Should you sign a club contract to only play one sport?

Should you sign a club contract to only play one sport?

NCSA Recruiting

Should you sign a club contract to only play one sport?

USA TODAY High School Sports has a weekly column on the college recruiting process. Here, you’ll find practical tips and real-world advice on becoming a better recruit to maximize your opportunities to play at the college level. Kyle Winters was a standout high school pitcher who tossed seven scoreless innings in a major tournament during his senior year. That performance against some heavy-hitting future MLB draft picks helped Kyle earn a full-ride scholarship to the University of New Mexico. However, Kyle opted to play professional baseball and was drafted by the Florida Marlins in the fifth round and played seven seasons for various minor league teams. Kyle is just one of many former college and professional players, college coaches, and parents who are part of the Next College Student Athlete team. Their knowledge, experience, and dedication along with NCSA’s history of digital innovation, and long-standing relationship with the college coaching community have made NCSA the largest and most successful athletic recruiting network in the country.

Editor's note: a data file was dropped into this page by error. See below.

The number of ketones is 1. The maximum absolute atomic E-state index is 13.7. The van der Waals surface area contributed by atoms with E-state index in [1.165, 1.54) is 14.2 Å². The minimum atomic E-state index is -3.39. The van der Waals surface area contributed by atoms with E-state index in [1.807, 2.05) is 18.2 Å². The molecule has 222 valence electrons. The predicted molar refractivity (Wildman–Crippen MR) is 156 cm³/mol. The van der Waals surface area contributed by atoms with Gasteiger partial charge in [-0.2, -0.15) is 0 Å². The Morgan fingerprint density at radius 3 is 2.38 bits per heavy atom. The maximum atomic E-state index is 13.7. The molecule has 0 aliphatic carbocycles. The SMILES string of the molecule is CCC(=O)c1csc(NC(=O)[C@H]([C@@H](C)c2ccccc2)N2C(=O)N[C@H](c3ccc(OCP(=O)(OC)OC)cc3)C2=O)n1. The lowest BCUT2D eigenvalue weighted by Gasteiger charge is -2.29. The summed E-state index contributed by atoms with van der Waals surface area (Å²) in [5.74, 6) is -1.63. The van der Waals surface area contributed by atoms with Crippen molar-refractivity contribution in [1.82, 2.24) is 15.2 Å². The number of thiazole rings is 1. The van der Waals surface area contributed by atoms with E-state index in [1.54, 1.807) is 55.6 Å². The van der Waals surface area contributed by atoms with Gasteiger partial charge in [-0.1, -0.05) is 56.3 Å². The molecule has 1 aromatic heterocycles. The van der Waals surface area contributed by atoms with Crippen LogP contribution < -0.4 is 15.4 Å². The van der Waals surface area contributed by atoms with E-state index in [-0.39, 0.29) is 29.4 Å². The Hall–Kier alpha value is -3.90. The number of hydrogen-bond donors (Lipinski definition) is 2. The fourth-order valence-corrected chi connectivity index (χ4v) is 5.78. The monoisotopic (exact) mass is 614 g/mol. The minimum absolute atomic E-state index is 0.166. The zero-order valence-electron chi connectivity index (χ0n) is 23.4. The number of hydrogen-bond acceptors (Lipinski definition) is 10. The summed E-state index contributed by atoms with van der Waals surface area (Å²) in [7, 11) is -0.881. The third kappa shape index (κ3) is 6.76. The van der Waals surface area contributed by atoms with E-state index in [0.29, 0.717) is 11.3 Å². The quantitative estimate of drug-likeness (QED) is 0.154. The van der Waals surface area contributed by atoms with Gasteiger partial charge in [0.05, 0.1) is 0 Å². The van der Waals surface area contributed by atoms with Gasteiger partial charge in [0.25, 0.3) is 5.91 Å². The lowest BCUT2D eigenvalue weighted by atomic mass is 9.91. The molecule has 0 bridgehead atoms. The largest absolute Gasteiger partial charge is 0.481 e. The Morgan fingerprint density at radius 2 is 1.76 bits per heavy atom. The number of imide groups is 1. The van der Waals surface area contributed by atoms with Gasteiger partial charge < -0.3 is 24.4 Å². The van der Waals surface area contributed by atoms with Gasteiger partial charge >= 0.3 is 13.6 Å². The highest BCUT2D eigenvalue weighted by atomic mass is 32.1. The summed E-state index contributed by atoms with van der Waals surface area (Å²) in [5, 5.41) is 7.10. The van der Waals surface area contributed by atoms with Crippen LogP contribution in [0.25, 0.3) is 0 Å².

Ingrid Rockovich remembers signing a contract with her club volleyball team stating she would not play any other sport. No basketball, no soccer, just volleyball. She was in high school at the time.

These types of contracts have become commonplace for travel and club teams. Coaches explain that, at the upper level of competition, players need to commit to their team and be accountable to their teammates. And that really doesn’t sound so bad, especially if this commitment leads to a college scholarship.

In fact, Rockovich, a former D1 volleyball player who now provides volleyball recruiting education at NCSA, explains that on her club team, everyone but one girl went on to play D1 volleyball. And for top conferences like the Big Ten, Pac-12 and more.

“It was kind of like a D1 volleyball factory,” she laughs, “training athletes and sending them off to top schools.”

For every athlete who benefits from this type of contract, however, there is another athlete who can actually be harmed by it. So, how do you know if signing an exclusivity contract is best for your athlete, and what options are out there?

When signing an exclusivity contract might not make sense for your athlete

Rockovich lists a few common scenarios in which signing a contract with a club team may not be practical for a young athlete:

  • They genuinely enjoy playing more than one sport. If an athlete loves playing more than one sport, this is the time for them to explore all of their options. “I liked playing basketball but I didn’t love it,” Rockovich says, “so it didn’t matter to me to let it go. But there are kids who love playing other sports, and you shouldn’t have to give that up.”Multisport athletes can still get recruited—and it can even help their recruiting! There’s no need to limit them to one sport if they enjoy playing more than one.